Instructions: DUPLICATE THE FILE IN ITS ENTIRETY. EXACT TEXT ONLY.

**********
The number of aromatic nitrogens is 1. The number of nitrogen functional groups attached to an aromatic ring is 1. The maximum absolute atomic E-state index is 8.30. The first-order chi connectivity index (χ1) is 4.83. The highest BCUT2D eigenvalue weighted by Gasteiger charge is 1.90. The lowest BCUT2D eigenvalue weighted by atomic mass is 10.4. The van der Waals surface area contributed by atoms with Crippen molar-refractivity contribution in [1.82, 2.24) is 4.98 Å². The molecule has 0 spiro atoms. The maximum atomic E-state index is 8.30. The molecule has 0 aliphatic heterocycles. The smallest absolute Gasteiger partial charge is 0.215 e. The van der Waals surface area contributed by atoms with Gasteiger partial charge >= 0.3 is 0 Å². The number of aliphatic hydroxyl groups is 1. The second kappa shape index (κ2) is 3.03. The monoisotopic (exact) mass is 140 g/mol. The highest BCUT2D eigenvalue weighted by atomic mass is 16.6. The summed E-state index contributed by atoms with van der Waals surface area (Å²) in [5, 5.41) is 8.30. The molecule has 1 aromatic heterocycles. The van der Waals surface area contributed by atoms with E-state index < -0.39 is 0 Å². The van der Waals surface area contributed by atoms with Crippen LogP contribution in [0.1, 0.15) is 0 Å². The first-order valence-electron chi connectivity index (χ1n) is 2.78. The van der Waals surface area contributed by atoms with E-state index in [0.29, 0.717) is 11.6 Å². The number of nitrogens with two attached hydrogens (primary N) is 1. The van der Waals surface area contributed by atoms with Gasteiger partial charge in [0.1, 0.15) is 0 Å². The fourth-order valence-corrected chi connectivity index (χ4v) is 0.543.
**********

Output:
The number of aromatic nitrogens is 1. The number of nitrogen functional groups attached to an aromatic ring is 1. The maximum absolute atomic E-state index is 8.30. The first-order chi connectivity index (χ1) is 4.83. The highest BCUT2D eigenvalue weighted by Gasteiger charge is 1.90. The lowest BCUT2D eigenvalue weighted by atomic mass is 10.4. The van der Waals surface area contributed by atoms with Crippen molar-refractivity contribution in [1.82, 2.24) is 4.98 Å². The molecule has 0 spiro atoms. The maximum atomic E-state index is 8.30. The molecule has 0 aliphatic heterocycles. The smallest absolute Gasteiger partial charge is 0.215 e. The van der Waals surface area contributed by atoms with Gasteiger partial charge >= 0.3 is 0 Å². The number of aliphatic hydroxyl groups is 1. The second kappa shape index (κ2) is 3.03. The monoisotopic (exact) mass is 140 g/mol. The highest BCUT2D eigenvalue weighted by atomic mass is 16.6. The summed E-state index contributed by atoms with van der Waals surface area (Å²) in [5, 5.41) is 8.30. The molecule has 1 aromatic heterocycles. The van der Waals surface area contributed by atoms with E-state index < -0.39 is 0 Å². The van der Waals surface area contributed by atoms with Crippen LogP contribution in [0.1, 0.15) is 0 Å². The first-order valence-electron chi connectivity index (χ1n) is 2.78. The van der Waals surface area contributed by atoms with E-state index in [0.29, 0.717) is 11.6 Å². The number of nitrogens with two attached hydrogens (primary N) is 1. The van der Waals surface area contributed by atoms with Gasteiger partial charge in [0.1, 0.15) is 0 Å². The fourth-order valence-corrected chi connectivity index (χ4v) is 0.543.